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Law Enforcement Agencies Face a Host of Challenges in Countering Drone Threats

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Employees of DJI, a major Chinese consumer-drone maker, demonstrate their latest model Phantom 4 in Tokyo on March 3. Employees of DJI, a major Chinese consumer-drone maker, demonstrate their latest model Phantom 4 in Tokyo on March 3. Shizuo Kambayashi/Associated Press

It’s no surprise that the proliferation of commercial drones operating in United States has spawned interest in technologies to counter such drones when they pose a threat. What’s not well understood, however, is that taking cyber control of another aircraft—even to stop it from crashing or deliberately threatening people—isn’t permitted under U.S. law. Taking control of a remotely-piloted aircraft is tantamount to cyber hijacking. Tampering with the ground control station of a drone is unlawful even if that tampering is performed by law enforcement. Just as it’s illegal for law enforcement officials to listen into a phone conversation and then impersonate the voice on the call to alter the instructions being given to the receiving party. Getting a warrant for such an operation is highly unlikely even in extenuating circumstances where security is at stake, thus making routine use by law enforcement nearly implausible. Furthermore, if the call is encrypted, the technology used to impersonate the voice may prove futile.

The very same First and Fourth Amendment rights are at the heart of the counter unmanned aerial system debate. A CUAS is a system to detect, track, respond to and mitigate the effects of threat drones—those that would break laws, injure people, disrupt society and damage things. While the overwhelming majority of commercial systems currently available are capable of detecting data links, assessing the data, and then taking control of the data to create an alternate outcome, what’s the legal basis for doing so? And, if the communications are encrypted, is there any assurance that the process will work?

Unfortunately, it’s not easy for buyers of these systems to separate fact from fiction. There’s relatively little data available on reliable CUAS because we don’t yet have standards against which to measure reliability. Not only must operators distinguish what’s legally permissible from what’s functionally possible, end-user due diligence also requires separating marketing claims from actual capabilities. CUAS operators must also be able to weigh the risks and rewards of their decisions.

There’s another glitch here as well, and it’s a big one. Since commercially marketed CUAS tend to be radio frequency (RF)-centric, they are technically hampered by needing to know in advance the RF signature of the platform they are going up against. In short, the offending drone must be able to cooperate and communicate with the CUAS for there to be successful engagement. Recent advances in fully autonomous flight don’t depend upon receiving or transmitting RF signals, and this is bad news for current RF-centric products.

The real need is for CUAS able to operate successfully in the absence of known RF signals. Non-cooperative engagement is vital for meeting the needs of emerging technologies that allegedly elude electronic interference (regardless of their legal permissibility). Equally important are CUAS operators who understand the rules of engagement and risks of collateral damage, including unintentional disruption of aircraft control systems and wireless systems of all kinds.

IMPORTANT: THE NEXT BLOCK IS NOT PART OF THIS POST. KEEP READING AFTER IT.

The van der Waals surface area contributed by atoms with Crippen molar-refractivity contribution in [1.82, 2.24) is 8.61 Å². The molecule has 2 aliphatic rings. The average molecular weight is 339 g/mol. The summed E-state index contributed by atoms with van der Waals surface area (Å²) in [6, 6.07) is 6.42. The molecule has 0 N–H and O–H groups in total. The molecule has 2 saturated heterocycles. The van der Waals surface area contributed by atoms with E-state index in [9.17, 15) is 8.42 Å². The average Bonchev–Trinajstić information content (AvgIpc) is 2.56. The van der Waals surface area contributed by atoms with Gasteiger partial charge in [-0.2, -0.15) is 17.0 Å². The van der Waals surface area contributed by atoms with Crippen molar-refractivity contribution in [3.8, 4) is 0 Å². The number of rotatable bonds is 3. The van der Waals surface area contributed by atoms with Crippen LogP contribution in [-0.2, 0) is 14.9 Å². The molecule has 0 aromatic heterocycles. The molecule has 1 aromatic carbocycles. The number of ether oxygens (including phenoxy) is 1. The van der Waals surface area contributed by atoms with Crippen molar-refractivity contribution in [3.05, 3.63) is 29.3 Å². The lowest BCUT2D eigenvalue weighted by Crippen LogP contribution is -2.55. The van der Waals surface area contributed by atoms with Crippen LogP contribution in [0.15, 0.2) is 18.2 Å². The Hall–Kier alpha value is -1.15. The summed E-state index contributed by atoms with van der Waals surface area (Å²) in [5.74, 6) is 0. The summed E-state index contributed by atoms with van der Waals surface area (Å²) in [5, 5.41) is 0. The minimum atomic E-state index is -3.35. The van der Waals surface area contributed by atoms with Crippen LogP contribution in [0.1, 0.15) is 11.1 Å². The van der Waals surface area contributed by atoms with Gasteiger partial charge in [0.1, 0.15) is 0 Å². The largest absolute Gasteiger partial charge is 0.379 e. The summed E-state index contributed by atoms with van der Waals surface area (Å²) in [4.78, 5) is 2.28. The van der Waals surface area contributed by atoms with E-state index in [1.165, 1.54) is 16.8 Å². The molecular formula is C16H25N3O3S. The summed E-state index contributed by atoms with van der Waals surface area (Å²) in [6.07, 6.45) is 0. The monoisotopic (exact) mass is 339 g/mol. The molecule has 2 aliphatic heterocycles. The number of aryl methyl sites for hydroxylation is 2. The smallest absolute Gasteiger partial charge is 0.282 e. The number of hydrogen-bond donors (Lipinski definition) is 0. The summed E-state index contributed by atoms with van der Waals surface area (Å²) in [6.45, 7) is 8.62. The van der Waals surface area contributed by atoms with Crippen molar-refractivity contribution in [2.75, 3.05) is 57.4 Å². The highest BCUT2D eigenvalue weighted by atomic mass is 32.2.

Furthermore, there are serious concerns about using what amounts to electronic warfare in civilian environments, something that could result in interference with medical devices or systems that affect industrial and infrastructure processes. RF spectrum management has strategic, operational, tactical and economic components. Currently, there is no agreement among the Federal Aviation Administration, Federal Communications Commission, National Telecommunications and Information Administration, the Department of Homeland Security, and the Defense Department on commercial CUAS spectrum management issues. This must be resolved.

Buyers need to be able to ask and answer questions about what, why, how, when, and where to deploy a CUAS, and who’s responsible. The only way to ensure that the technology under consideration is reliable is to understand what goals it’s supposed to enable an operator to accomplish. Having an operational plan is a good start. Knowing the threats and vulnerabilities in one’s zone of concern is not just useful for understanding what system should be considered, but is vital. Not all environments are the same.

There’s currently no accreditation body or agency providing validation services for CUAS capabilities or operator training. While there will likely be such entities in the future, for the time being buyers should look to universities engaged in test and evaluation as well as reputable, independent safety companies.

Technical due diligence, operational planning, and procurement decisions that consider off the shelf options, custom-made solutions, and upgradeability are all necessary for reliable and accountable use. However, there’s no use case if there’s no permissive regulatory environment.

Michael Hopmeier is President of Unconventional Concepts, Inc., an engineering and policy consulting firm specializing in national security issues. He is also a consultant and senior advisor to numerous government agencies and organizations.  Melissa S Hersh is a Washington D.C.-based risk analyst and consultant. She is also a Truman National Security Fellow and Non-Resident Fellow at the Stimson Center.  Views expressed are their own.

Melissa Hersh is a Washington D.C.-based risk analyst and a Fellow of the Truman National Security Project. Views expressed are her own.

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